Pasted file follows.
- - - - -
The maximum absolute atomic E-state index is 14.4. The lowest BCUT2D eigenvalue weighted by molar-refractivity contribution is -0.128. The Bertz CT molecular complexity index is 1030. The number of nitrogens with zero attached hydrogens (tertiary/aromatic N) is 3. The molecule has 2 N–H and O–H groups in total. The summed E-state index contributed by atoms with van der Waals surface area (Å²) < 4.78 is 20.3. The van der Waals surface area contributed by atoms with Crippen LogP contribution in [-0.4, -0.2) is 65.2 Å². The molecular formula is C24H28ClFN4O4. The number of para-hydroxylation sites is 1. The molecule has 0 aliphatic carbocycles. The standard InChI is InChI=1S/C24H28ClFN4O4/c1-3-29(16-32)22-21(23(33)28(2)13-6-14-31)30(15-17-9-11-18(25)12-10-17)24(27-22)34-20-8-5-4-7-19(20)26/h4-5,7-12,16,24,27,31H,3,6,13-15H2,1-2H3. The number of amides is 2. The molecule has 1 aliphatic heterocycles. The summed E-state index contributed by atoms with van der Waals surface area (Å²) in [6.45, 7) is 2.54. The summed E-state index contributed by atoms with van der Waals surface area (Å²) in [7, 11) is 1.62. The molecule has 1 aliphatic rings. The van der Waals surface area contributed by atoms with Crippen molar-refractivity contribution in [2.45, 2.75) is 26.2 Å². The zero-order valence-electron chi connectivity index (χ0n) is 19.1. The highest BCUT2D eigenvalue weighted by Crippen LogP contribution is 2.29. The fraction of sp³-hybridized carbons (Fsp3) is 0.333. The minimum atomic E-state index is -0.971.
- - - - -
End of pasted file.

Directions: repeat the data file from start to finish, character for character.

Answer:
The maximum absolute atomic E-state index is 14.4. The lowest BCUT2D eigenvalue weighted by molar-refractivity contribution is -0.128. The Bertz CT molecular complexity index is 1030. The number of nitrogens with zero attached hydrogens (tertiary/aromatic N) is 3. The molecule has 2 N–H and O–H groups in total. The summed E-state index contributed by atoms with van der Waals surface area (Å²) < 4.78 is 20.3. The van der Waals surface area contributed by atoms with Crippen LogP contribution in [-0.4, -0.2) is 65.2 Å². The molecular formula is C24H28ClFN4O4. The number of para-hydroxylation sites is 1. The molecule has 0 aliphatic carbocycles. The standard InChI is InChI=1S/C24H28ClFN4O4/c1-3-29(16-32)22-21(23(33)28(2)13-6-14-31)30(15-17-9-11-18(25)12-10-17)24(27-22)34-20-8-5-4-7-19(20)26/h4-5,7-12,16,24,27,31H,3,6,13-15H2,1-2H3. The number of amides is 2. The molecule has 1 aliphatic heterocycles. The summed E-state index contributed by atoms with van der Waals surface area (Å²) in [6.45, 7) is 2.54. The summed E-state index contributed by atoms with van der Waals surface area (Å²) in [7, 11) is 1.62. The molecule has 1 aliphatic rings. The van der Waals surface area contributed by atoms with Crippen molar-refractivity contribution in [2.45, 2.75) is 26.2 Å². The zero-order valence-electron chi connectivity index (χ0n) is 19.1. The highest BCUT2D eigenvalue weighted by Crippen LogP contribution is 2.29. The fraction of sp³-hybridized carbons (Fsp3) is 0.333. The minimum atomic E-state index is -0.971.